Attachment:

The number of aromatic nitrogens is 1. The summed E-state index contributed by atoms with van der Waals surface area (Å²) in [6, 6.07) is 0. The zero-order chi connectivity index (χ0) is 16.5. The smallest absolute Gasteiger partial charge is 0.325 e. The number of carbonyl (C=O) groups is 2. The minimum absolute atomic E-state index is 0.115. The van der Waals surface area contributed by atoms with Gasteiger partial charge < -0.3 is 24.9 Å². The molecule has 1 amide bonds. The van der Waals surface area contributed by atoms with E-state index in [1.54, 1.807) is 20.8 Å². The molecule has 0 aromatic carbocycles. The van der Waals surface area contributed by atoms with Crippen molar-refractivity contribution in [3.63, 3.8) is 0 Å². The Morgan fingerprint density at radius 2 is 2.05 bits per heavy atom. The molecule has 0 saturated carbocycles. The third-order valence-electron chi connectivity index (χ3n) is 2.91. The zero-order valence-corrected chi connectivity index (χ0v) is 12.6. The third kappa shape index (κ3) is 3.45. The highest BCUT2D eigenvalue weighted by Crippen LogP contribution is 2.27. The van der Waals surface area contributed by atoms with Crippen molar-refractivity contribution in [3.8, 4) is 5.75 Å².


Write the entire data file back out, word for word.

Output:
The number of aromatic nitrogens is 1. The summed E-state index contributed by atoms with van der Waals surface area (Å²) in [6, 6.07) is 0. The zero-order chi connectivity index (χ0) is 16.5. The smallest absolute Gasteiger partial charge is 0.325 e. The number of carbonyl (C=O) groups is 2. The minimum absolute atomic E-state index is 0.115. The van der Waals surface area contributed by atoms with Gasteiger partial charge < -0.3 is 24.9 Å². The molecule has 1 amide bonds. The van der Waals surface area contributed by atoms with E-state index in [1.54, 1.807) is 20.8 Å². The molecule has 0 aromatic carbocycles. The van der Waals surface area contributed by atoms with Crippen molar-refractivity contribution in [3.63, 3.8) is 0 Å². The Morgan fingerprint density at radius 2 is 2.05 bits per heavy atom. The molecule has 0 saturated carbocycles. The third-order valence-electron chi connectivity index (χ3n) is 2.91. The zero-order valence-corrected chi connectivity index (χ0v) is 12.6. The third kappa shape index (κ3) is 3.45. The highest BCUT2D eigenvalue weighted by Crippen LogP contribution is 2.27. The van der Waals surface area contributed by atoms with Crippen molar-refractivity contribution in [3.8, 4) is 5.75 Å².